Archive for December, 2010

Dec
16

A different Venetian carnival

Posted by: | Comments (4)

It’s not exactly the swallows returning to Capistrano, but a few mornings ago saw the arrival of a modestly historic moment in the calendar: The amusement park began to set up shop.

One of the ferryboats that normally plods between the Lido and Tronchetto makes a special run (and there will be more) loaded with trucks that are going to turn into irresistible rides, games and food stalls.  Irresistible if you don't mind the cold weather, and the prices.

One of the ferryboats that normally plods between the Lido and Tronchetto makes a special run (and there will be more) loaded with trucks that are going to turn into irresistible rides, games and food stalls. Irresistible if you don't mind the cold weather, and the prices.

Admittedly Venice, in its long history, has often seen its embankments loaded with heavy objects destined for commerce -- timber, marble, and bricks come to mind -- but there is something a little startling about trucks.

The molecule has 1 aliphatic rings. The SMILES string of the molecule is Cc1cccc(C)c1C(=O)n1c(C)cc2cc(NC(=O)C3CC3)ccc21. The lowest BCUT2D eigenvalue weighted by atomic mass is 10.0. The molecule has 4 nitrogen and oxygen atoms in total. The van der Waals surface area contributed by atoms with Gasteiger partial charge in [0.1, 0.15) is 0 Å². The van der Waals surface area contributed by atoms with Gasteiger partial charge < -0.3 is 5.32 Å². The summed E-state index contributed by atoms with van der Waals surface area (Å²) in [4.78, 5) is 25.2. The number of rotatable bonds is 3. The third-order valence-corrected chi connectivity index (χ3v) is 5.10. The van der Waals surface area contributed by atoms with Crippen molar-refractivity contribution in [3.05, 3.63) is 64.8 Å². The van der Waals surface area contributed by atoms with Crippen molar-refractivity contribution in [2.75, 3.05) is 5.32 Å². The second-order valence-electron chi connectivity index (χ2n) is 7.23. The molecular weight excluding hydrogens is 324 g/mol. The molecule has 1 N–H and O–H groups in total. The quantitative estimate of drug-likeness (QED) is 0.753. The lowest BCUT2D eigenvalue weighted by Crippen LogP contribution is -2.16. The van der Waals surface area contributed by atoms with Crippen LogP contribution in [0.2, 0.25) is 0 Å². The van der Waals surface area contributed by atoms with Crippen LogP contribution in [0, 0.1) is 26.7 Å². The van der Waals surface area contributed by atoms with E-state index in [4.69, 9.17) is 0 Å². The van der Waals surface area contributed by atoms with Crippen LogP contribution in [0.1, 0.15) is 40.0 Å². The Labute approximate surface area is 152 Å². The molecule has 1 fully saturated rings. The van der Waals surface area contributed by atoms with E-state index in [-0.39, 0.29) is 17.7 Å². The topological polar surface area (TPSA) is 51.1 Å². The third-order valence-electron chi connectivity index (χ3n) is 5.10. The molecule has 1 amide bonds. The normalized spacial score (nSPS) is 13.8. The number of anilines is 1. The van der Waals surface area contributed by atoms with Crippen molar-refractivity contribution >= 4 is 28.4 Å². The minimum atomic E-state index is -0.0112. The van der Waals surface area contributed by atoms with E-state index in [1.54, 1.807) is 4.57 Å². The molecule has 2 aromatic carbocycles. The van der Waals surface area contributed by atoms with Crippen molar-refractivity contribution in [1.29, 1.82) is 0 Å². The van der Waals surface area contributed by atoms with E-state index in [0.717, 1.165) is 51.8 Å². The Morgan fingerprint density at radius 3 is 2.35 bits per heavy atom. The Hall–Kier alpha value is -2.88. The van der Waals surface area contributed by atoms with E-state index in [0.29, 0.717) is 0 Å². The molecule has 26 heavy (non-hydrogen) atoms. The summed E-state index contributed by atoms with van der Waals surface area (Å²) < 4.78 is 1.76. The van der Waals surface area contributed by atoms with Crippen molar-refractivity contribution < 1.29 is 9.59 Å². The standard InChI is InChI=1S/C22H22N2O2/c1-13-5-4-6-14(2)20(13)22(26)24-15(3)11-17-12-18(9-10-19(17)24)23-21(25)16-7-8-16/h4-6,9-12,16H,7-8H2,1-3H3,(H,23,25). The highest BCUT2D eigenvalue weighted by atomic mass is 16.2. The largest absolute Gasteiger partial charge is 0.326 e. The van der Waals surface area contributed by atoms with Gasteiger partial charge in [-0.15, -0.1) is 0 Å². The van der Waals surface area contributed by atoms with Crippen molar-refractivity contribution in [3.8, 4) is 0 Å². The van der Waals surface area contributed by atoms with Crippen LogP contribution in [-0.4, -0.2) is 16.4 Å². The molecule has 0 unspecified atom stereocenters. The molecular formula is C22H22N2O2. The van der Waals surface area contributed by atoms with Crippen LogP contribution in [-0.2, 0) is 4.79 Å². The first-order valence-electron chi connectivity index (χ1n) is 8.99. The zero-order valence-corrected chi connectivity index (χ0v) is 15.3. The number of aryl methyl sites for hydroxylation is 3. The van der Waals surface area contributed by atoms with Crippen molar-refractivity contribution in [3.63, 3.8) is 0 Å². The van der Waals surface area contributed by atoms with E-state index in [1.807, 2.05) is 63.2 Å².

Admittedly Venice, in its long history, has often seen its embankments loaded with heavy objects destined for commerce -- timber, marble, and bricks come to mind -- but there is something a little startling about trucks.

The rides and games, not to mention the  stands selling cotton candy, fried dough slathered with nutritional hot-air balloons such as Nutella, caramelized peanuts, and anything else that can emit a powerful odor of imminent obesity, started to disembark, all folded up inside the trucks, on the Riva dei Sette Martiri at the head of via Garibaldi.  They will be open for business on Saturday and will remain until the end of Big Famous Bloated Carnival, which this year will be March 8.

Just to avert any possible misunderstanding, BFB Carnival is known here as, well, Carnival, or if you prefer, Carnevale.  This little county-fair assortment of playthings is generically called a “Luna Park.”  Probably after an Ur-version somewhere bearing that name which I have been unable to identify.  It’s no competition for Coney Island or the Prater in Vienna but as everyone knows, available space in Venice is calculated in millimeters.

Till last year, this annual event was set up on the Riva degli Schiavoni between the Arsenal and the next canal on the way to San Marco.  But the residents’ complaints about noise, confusion, smells, and garbage finally overrode the carny-people’s desire to be as close to the center of the touristic hurricane as possible.